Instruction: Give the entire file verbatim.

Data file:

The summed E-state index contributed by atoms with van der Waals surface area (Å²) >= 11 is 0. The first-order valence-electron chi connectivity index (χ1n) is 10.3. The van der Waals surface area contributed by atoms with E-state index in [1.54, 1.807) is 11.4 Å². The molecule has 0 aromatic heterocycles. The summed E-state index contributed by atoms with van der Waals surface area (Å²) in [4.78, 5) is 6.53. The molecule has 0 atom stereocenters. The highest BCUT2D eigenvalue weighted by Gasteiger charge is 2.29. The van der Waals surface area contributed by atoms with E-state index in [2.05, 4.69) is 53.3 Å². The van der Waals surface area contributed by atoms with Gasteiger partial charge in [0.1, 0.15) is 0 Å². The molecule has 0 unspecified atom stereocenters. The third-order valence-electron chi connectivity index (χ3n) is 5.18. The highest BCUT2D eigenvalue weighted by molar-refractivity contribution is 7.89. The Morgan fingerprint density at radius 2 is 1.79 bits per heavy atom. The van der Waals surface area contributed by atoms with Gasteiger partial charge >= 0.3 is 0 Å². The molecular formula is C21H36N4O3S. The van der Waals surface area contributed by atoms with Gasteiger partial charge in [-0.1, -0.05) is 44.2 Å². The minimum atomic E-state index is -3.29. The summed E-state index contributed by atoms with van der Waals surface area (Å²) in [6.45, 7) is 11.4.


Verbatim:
The summed E-state index contributed by atoms with van der Waals surface area (Å²) >= 11 is 0. The first-order valence-electron chi connectivity index (χ1n) is 10.3. The van der Waals surface area contributed by atoms with E-state index in [1.54, 1.807) is 11.4 Å². The molecule has 0 aromatic heterocycles. The summed E-state index contributed by atoms with van der Waals surface area (Å²) in [4.78, 5) is 6.53. The molecule has 0 atom stereocenters. The highest BCUT2D eigenvalue weighted by Gasteiger charge is 2.29. The van der Waals surface area contributed by atoms with E-state index in [2.05, 4.69) is 53.3 Å². The van der Waals surface area contributed by atoms with Gasteiger partial charge in [0.1, 0.15) is 0 Å². The molecule has 0 unspecified atom stereocenters. The third-order valence-electron chi connectivity index (χ3n) is 5.18. The highest BCUT2D eigenvalue weighted by molar-refractivity contribution is 7.89. The Morgan fingerprint density at radius 2 is 1.79 bits per heavy atom. The van der Waals surface area contributed by atoms with Gasteiger partial charge >= 0.3 is 0 Å². The molecular formula is C21H36N4O3S. The van der Waals surface area contributed by atoms with Gasteiger partial charge in [-0.1, -0.05) is 44.2 Å². The minimum atomic E-state index is -3.29. The summed E-state index contributed by atoms with van der Waals surface area (Å²) in [6.45, 7) is 11.4.